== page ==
NASA: The most recent photo of the Eye of the Sahara generates further debate about its origin
The Eye of the Sahara, officially known as the Richat Structure, is a 38-kilometer-diameter geological formation located in Mauritania, northwestern Africa. Its origin has long been speculated, and a recent photo sparked further debate, but POT gives the final explanation.
The image shared by NASA in mid-July it was taken from the International Space Station. In social networks the controversy returned about how the structure was formed.
Before it was thought that the origin was the result of an impact event, since the great meteorites generate circular spaces on our planet.
And NASA responds: it is a raised geological dome, called a domed anticline. Although it looks like a sinkhole in the photo, it is a raised and slightly elliptical formation.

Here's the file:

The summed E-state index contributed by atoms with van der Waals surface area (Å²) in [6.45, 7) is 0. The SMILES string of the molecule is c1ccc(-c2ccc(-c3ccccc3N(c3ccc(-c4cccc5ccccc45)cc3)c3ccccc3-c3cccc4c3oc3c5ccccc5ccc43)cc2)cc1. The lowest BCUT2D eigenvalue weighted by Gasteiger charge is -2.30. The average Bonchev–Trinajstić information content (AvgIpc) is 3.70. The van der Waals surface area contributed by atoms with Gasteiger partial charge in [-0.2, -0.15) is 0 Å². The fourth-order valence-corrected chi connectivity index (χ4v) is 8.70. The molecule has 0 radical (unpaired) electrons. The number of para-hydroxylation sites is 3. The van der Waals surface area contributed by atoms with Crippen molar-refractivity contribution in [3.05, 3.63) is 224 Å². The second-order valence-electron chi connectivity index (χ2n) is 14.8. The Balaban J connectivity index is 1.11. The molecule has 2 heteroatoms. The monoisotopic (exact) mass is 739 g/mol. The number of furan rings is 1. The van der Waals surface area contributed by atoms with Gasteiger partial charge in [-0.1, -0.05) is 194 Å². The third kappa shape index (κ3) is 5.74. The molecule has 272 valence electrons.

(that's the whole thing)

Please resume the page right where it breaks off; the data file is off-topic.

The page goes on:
“Over time,” the agency explains in a statement, “different rates of erosion among various rock types in the exposed upper dome led to the formation of circular ridges known as slopes.
“The different color tones in the image reveal different sedimentary and igneous rocks, exposed in the structure and landscape.”
More details about the Eye of the Sahara, Richat Structure
According to the US Aerospace Agency, dune fields intersperse the dome and exposed rocky rings. Longitudinal dunes stretch across the bottom half and top right of the photo.
While on the center left side transverse dunes are included, which develop perpendicularly to the direction of the wind.
The following image, captured from the ISS in 2011, offers a much more detailed view.
The Richat Structure is located near the town of Ouadane, in Mauritania, northwest Africa. It was first described in the 1930s and 1940s as Richat’s Crater or Richat’s Grommet, and tools created in the so-called Acheulean industry were found in the area, during the Lower Paleolithic (2.5 million years ago-125 thousand years ago).